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The Big Cloud Boomerang
We're seeing an interesting change. Companies are boomeranging back from the public cloud because of the extra costs and the extra work.
A popular discovery conversation right now is around the reality of what you get with large public cloud storage solutions. Businesses are looking to large public cloud providers like AWS because it's what everyone is doing, right? But the dirty little secret is that going with a public cloud solution can be biting off more than you can chew. It's supposed to be simple, efficient, safe, and cost effective... but that's not necessarily true. We're talking with customers who are coming back to the private cloud because the workload, expense, and risk only increased with the public cloud.
A large enterprise customer of ours recently decided to move to AWS. After the better part of a year trying to migrate, they scrapped the whole project and renewed service with us, and it wasn't for lack of IT savvy. They not only came to the conclusion that our solution costs less in the long run but that managing the data in AWS is ultimately more work.
We are now hearing from the CIO community that they no longer want to go to the public cloud or they only want to use it very selectively. Conversations about security concerns have been going on since the early days of public cloud. (Where exactly is the data and who has access to it? After all, the cloud is just someone else's computer.) Then came the stories about the exorbitant costs associated with recovering data from the cloud. You can't just budget around your estimate of typical recoveries for non-disaster situations. The sticker price of the public cloud can be very alluring for that scale of recovery, but it's a whole different story for recovering large volumes of data during a disaster (or human error). Fortunes are spent recovering data from the public cloud. And with shrunken budgets thanks to the pandemic, costs become "a fortune" a lot more quickly.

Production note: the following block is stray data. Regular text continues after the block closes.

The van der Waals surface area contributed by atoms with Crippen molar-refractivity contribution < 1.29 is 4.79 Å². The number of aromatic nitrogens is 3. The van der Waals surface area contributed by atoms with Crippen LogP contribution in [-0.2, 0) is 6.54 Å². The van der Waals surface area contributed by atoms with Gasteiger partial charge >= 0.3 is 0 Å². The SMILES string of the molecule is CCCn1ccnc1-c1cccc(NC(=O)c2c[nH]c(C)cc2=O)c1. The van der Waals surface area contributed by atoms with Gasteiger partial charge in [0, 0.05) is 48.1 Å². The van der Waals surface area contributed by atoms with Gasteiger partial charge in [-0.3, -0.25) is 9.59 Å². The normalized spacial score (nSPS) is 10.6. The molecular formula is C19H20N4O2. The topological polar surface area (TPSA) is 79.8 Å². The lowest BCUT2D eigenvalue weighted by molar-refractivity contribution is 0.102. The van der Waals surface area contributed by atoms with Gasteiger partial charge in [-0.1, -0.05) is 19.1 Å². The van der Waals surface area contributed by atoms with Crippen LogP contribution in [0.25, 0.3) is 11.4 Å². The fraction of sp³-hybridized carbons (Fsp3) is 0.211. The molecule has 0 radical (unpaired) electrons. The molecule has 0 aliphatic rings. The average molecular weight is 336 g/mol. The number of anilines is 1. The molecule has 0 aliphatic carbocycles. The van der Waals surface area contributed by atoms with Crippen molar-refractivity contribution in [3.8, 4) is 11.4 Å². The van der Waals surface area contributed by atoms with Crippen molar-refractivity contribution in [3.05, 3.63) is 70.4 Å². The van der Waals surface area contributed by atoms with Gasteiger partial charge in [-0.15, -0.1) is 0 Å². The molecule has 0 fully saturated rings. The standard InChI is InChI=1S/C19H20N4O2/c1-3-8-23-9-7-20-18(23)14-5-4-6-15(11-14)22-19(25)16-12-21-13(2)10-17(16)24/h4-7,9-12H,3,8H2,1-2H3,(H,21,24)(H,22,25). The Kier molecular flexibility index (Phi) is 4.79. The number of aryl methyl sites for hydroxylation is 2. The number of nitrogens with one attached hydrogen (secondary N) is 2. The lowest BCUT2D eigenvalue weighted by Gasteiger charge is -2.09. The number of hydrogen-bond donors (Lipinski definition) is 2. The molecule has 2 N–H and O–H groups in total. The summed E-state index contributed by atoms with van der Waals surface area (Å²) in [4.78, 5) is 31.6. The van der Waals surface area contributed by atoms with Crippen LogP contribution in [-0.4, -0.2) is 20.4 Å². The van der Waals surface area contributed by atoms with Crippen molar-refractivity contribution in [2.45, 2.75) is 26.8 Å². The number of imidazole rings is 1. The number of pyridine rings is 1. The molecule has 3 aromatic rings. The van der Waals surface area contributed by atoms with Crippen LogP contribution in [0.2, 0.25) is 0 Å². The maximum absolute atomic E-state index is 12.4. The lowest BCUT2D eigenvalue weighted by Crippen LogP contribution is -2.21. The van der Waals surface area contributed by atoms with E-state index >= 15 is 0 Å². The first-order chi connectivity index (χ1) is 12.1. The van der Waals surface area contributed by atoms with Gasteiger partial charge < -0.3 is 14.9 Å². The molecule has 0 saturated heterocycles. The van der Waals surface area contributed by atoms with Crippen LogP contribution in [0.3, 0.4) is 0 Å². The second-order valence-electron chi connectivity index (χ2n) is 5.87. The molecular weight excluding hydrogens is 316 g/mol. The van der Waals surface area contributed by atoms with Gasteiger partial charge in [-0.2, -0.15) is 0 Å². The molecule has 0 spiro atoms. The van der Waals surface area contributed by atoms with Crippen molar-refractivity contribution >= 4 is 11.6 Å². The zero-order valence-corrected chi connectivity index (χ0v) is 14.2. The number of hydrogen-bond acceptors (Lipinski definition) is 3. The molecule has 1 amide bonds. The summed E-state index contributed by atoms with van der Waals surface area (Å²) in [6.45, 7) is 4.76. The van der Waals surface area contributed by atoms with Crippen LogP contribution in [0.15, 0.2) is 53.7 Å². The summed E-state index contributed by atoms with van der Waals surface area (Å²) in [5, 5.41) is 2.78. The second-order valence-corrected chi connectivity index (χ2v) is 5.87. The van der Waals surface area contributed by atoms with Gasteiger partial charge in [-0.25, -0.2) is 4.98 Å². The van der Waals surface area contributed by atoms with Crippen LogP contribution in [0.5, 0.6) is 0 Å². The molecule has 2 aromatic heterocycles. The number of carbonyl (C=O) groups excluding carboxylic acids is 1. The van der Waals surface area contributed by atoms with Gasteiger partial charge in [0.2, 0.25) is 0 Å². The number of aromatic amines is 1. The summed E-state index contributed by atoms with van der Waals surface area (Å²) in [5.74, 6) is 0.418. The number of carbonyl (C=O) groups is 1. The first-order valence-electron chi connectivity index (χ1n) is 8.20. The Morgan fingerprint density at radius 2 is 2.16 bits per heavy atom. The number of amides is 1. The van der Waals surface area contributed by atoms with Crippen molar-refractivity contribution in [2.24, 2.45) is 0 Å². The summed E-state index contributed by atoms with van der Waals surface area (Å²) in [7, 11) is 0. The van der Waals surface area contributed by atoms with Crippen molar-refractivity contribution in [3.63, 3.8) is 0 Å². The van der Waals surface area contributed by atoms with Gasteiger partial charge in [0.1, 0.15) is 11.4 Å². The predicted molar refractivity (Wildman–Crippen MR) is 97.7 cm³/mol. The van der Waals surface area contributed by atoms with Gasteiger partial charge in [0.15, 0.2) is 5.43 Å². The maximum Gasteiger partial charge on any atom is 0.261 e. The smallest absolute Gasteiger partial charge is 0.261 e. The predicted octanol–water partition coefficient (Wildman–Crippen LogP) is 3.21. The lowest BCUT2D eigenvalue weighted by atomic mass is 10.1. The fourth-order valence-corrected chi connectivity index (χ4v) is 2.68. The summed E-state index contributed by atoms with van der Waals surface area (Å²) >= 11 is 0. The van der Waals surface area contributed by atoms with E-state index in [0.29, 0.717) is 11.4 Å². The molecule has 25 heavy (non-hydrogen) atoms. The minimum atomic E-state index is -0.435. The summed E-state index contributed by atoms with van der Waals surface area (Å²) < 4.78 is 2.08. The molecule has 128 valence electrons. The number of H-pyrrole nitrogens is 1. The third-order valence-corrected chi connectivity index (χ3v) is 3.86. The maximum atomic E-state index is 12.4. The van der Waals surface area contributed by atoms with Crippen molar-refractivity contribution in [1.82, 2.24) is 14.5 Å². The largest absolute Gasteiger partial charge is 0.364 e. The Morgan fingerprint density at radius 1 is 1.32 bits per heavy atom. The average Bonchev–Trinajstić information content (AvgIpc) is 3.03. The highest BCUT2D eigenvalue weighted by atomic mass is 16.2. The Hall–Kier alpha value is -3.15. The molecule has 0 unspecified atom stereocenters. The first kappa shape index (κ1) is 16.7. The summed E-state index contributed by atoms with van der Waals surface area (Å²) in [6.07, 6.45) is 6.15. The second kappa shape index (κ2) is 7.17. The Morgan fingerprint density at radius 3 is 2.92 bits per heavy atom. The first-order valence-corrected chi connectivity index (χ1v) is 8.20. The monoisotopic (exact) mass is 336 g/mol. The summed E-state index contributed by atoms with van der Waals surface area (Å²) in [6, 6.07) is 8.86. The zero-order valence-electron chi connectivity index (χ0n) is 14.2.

Let's take a look using NetApp's online storage cost calculator - A customer with 500TB in storage, pays for the monthly footprint cost, plus the migration costs. The calculator estimates $24,083 a month normal disk storage, $11,700 with the S3 aka Glacier/tape storage. The big cost variables for this are "efficiency" (how much on disk space savings due to compression) and data change rate (5%). The calculator still leaves out a lot. What about longer retention snaps? What about networking? A fair estimate to get 500TB out of AWS is $24,083 footprint cost + $41,472 egress cost per month. Yikes.
Then there's the workload of managing what's in the cloud. Putting data in the cloud is not offloading the work. It can actually increase the burden. You may trade your organizations on-prem limitations to a new set of in-cloud limitations. In the cloud not every version of NetApp is available and capacity has limitations. Configuration options in the cloud are also limited; sorry, no iSCSI or Fibre Channel. Need more vServers, that will be a new cloud instance. Want to add a few routes to networking? That's a charge. Not to mention, you have to know how to do all of these technical tasks in the cloud framework and mistakes can leak data. It's been a rude awakening for organizations that went to the cloud with the expectation that they could manage their offsite data with fewer FTEs.
With Net2Vault our goal is to make your life easier.
- Seamless integration of production and recovery for business continuity management
- NetApp expertise and pressure-tested processes
- Access to recovery environment at any time
- 24/7 automated monitoring
- Transparent and predictable costs with no lengthy contracts
- US-based support
- Per GB backup fee is based on actual monthly usage